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Tiger Woods battling Rory McIlroy for the green jacket turned out to be a fairy tale

Tiger Woods, 2012 Masters
Fred Vuich/SI
Seemingly reinvigorated after his first PGA Tour win in 30 months, Woods did not have a round under par.

A flock of Southern belles was waiting behind the Augusta National pro shop last Saturday, all gussied up and giggly about the evening to come.

The women made small talk as the golfers in the 76th Masters ambled by in various states of distress. Sergio García walked past with his newest love interest, recuperating after a 75 that sapped his spirit to fight. The engaged Jason Dufner arrived next, his eyes vacant after shooting what would be the first of weekend 75s.

At a few minutes past seven, the sound of oncoming metal spikes tore through the bucolic scene. Rory McIlroy, fresh off a third-round 77 that basically eliminated him from contention, wheeled around the corner, ignored the phalanx of sundresses and made a sharp right turn toward the parking lot.

"Oh my God, it's Rory!" one of the women shrieked as McIlroy planted himself on the seat of an Augusta National golf cart.

As the women began squealing, McIlroy's father, Gerry, broke into a wide grin at his son's latest Beatles moment, even if his mood was dour. McIlroy ignored the commotion. He sat stone-faced, staring straight-ahead.

The week had promised so much. The Masters was to officially launch the intergalactic rivalry between McIlroy and Tiger Woods on the game's grandest stage, and there would be no going back. Each had won a tournament in March in impressive fashion. Each had pronounced his game fit. Each said he was ready to win, then both spent the weekend flailing about in the B flight, out on Sunday almost three hours ahead of the leaders.

When Woods arrived at the 1st tee on Thursday, fresh off a five-shot dusting at the Arnold Palmer Invitational two weeks earlier, the anticipation was thick. Patrons filled the clubhouse veranda, the teeing ground and both sides of the fairway. Paul Azinger, the 1993 PGA champion, stood beneath the large oak tree to watch, as did a handful of Augusta National members in green jackets and dark shades. Something special was about to happen. This would be the start of the coronation.

Woods lashed a screaming hook into the trees, scattering fans and sending a murmur through the gallery. The ball came to rest near the 9th fairway. On the par-5 2nd Woods sniped another drive into the trees and this time had to take a penalty drop. Though he scrambled for par at both holes, the pattern had been set: Woods leaned on his short game to rescue his foundering ball striking.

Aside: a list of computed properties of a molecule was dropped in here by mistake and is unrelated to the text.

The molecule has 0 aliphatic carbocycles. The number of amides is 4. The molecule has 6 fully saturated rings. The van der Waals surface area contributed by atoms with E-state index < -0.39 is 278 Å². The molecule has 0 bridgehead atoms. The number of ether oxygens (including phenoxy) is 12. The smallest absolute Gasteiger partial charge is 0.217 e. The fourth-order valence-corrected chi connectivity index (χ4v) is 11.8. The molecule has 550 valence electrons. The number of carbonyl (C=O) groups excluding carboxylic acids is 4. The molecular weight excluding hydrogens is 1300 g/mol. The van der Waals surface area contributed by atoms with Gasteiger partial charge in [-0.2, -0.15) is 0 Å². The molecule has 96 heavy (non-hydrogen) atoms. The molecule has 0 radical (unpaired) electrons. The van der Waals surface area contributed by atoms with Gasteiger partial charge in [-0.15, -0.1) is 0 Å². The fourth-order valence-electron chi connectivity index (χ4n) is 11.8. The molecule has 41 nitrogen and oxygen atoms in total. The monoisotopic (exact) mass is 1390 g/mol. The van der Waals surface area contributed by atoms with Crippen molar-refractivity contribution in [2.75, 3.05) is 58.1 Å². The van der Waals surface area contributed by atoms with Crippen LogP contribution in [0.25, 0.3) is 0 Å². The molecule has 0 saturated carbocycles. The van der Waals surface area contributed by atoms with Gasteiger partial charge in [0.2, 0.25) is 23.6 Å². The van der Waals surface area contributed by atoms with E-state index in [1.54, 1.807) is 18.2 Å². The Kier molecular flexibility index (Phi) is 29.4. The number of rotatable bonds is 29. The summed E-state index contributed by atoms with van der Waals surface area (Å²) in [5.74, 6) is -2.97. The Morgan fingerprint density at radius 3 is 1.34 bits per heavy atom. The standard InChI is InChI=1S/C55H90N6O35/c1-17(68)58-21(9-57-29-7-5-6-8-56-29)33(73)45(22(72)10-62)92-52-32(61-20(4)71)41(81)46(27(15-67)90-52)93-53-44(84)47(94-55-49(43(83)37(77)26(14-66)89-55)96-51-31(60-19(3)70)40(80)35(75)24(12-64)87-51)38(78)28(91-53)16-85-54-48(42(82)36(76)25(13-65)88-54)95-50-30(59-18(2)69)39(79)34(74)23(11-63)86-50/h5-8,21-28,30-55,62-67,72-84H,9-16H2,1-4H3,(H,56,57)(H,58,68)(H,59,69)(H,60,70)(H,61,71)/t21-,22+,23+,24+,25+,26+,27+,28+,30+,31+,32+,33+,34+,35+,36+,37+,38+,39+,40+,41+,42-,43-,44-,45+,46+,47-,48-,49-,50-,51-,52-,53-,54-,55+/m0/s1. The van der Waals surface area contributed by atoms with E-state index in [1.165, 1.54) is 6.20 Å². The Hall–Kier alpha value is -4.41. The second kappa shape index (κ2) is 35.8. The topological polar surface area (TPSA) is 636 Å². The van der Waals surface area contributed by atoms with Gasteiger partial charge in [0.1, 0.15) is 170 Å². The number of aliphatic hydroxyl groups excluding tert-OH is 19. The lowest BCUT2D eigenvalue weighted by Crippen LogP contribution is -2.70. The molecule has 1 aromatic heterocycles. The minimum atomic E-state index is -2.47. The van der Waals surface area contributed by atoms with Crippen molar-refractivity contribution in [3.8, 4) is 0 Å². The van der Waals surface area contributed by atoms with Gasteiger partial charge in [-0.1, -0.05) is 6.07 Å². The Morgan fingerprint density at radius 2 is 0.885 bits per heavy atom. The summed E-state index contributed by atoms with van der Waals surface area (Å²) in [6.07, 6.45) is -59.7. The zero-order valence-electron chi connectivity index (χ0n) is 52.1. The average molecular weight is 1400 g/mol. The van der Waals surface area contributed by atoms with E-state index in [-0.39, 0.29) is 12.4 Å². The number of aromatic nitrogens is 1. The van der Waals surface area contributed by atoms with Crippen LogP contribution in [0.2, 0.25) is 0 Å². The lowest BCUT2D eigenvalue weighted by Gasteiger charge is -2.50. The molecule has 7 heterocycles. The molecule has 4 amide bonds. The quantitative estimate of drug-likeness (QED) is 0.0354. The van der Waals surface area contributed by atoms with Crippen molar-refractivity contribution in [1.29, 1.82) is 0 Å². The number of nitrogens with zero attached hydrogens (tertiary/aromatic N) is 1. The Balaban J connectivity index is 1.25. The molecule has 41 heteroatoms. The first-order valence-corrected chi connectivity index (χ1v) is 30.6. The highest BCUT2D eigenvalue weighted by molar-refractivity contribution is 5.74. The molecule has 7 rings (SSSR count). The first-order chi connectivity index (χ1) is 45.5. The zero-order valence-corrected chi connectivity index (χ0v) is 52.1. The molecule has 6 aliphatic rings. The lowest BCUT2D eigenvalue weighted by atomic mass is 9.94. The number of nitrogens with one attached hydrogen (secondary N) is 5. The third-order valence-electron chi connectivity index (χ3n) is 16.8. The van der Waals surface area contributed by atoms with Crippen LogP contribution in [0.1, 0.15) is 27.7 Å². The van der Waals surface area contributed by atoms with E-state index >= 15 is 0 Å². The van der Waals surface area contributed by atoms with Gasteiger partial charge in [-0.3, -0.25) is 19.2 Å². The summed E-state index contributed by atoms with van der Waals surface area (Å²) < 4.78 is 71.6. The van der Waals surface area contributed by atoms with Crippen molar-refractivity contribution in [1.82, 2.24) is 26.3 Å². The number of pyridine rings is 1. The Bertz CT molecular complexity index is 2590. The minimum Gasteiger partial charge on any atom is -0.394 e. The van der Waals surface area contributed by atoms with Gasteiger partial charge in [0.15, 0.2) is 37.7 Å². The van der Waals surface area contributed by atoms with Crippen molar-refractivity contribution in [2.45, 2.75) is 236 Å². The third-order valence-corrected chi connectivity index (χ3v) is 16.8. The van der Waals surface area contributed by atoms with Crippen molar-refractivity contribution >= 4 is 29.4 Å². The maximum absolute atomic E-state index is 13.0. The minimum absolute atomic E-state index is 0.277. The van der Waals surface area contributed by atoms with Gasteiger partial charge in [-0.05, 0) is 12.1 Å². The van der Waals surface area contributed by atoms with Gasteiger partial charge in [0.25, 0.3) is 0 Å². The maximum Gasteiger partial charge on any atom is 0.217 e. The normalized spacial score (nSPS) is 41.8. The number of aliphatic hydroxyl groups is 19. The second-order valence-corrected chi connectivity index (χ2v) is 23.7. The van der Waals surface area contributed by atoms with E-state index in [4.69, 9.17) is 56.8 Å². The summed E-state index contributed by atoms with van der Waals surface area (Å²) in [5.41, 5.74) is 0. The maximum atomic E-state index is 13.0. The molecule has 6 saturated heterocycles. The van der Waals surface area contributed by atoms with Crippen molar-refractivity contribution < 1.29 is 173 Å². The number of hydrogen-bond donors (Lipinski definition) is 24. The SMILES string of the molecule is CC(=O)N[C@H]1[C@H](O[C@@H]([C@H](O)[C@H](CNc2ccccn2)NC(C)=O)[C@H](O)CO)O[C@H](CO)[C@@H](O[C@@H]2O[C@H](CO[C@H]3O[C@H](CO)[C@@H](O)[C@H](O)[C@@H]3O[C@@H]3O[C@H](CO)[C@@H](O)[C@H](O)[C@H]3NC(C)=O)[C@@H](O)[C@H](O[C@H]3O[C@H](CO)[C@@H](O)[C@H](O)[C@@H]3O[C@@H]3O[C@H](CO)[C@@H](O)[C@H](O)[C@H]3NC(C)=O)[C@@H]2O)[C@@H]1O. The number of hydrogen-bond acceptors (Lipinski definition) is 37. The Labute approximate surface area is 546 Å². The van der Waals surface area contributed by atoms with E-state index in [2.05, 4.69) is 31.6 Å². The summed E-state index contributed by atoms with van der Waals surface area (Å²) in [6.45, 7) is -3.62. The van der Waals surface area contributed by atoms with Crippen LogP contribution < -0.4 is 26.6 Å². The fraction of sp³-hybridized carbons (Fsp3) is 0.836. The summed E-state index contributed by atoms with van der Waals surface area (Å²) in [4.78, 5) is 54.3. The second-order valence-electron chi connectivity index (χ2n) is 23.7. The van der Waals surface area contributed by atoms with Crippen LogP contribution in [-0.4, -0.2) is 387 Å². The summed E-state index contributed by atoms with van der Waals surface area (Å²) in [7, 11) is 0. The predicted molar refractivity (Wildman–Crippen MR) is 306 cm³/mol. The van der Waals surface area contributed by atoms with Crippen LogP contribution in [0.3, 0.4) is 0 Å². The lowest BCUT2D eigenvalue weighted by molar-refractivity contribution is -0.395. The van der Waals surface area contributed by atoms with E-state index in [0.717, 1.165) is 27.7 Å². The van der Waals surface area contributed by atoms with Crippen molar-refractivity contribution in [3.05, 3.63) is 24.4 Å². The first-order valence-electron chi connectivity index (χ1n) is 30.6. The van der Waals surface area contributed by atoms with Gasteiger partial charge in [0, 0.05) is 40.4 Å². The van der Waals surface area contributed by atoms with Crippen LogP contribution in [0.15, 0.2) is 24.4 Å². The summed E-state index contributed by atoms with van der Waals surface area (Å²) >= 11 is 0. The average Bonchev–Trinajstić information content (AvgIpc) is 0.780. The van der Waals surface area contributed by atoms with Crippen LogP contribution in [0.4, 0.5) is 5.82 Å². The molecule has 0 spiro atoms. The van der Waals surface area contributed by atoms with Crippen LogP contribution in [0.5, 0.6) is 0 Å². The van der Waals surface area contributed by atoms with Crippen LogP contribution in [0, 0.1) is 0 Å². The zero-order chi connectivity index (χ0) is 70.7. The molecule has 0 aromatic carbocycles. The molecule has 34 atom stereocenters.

After Woods opened with 72, his agent, Mark Steinberg, lingered beneath the oak tree. It was suggested to Steinberg that his client probably should have shot 76. "That's being generous," he said.

Woods described a feeling of being caught between the instruction of his former coach, Hank Haney, and his current coach, Sean Foley. "Hank backswing, new downswing," Woods said. Whatever the diagnosis, he was simply not Masters-ready.

As Woods uncorked more crooked shots on Friday, his mood darkened. He cursed into TV microphones for all the world to hear and drop-kicked a nine-iron after a shoved tee shot on the par-3 16th. (He later apologized.) After the round Woods went to Augusta National's massive practice area, hitting balls even as an employee removed the wooden tee markers from the ground. It was fruitless as Woods closed the tournament 75-72-74, playing the par-5s so poorly it was as if he had never seen them before. (For the week he finished one under on the holes he had played in 125 under par in his previous 15 visits to Augusta National as a pro.)

After three Masters victories in his first six years on Tour, Woods has won a lone green jacket in the last 10 tournaments. His Masters résumé is fraying in front of the watching world. A string of course changes since 2002—the new pines, the longer holes, the tighter driving areas—have slowly eroded his advantage. If Augusta National is not wholly Tiger-proofed, it is certainly far less Tiger-friendly. The course that was supposed to be Woods's conveyer belt to 19 majors no longer exists.

"I get out there," Woods said of his swing on Sunday, "and I don't trust it at all."

Woods's struggles were a stark reminder that the gulf between Tour events and majors remains wide and turbulent. In June, at the U.S. Open at the Olympic Club in San Francisco, Woods will mark the fourth anniversary of his last major win, prime playing years that he will never get back. And at a not-so-young 36, he can't help but hear the ticking clock.

McIlroy is not too young to understand that opportunities must be seized. One shot out of the lead at the halfway point and paired with García on Saturday, McIlroy seemed distracted by the Spaniard's negative mojo in majors.

After the pair birdied the par-3 12th—the first birdie of the day for each—Garcia welcomed McIlroy with a hug. It was sappy, more appropriate in a Wednesday pro-am. Both men were resigned to their fates.

Greg Norman and Ernie Els spent their best years being deflated by failure at the Masters, only to press ever harder for a victory that never came. McIlroy has now experienced the feeling twice. Last year he blew a four-shot lead in the final round with a closing 43. This year he went out in 42 on Saturday.

"That would have added up to 85," McIlroy said. "Seems like every year I come here, I throw a bad nine holes out there."

That's a trend to shake soon and to shake young, lest McIlroy's pursuit of a green jacket become a long and unfulfilled quest.

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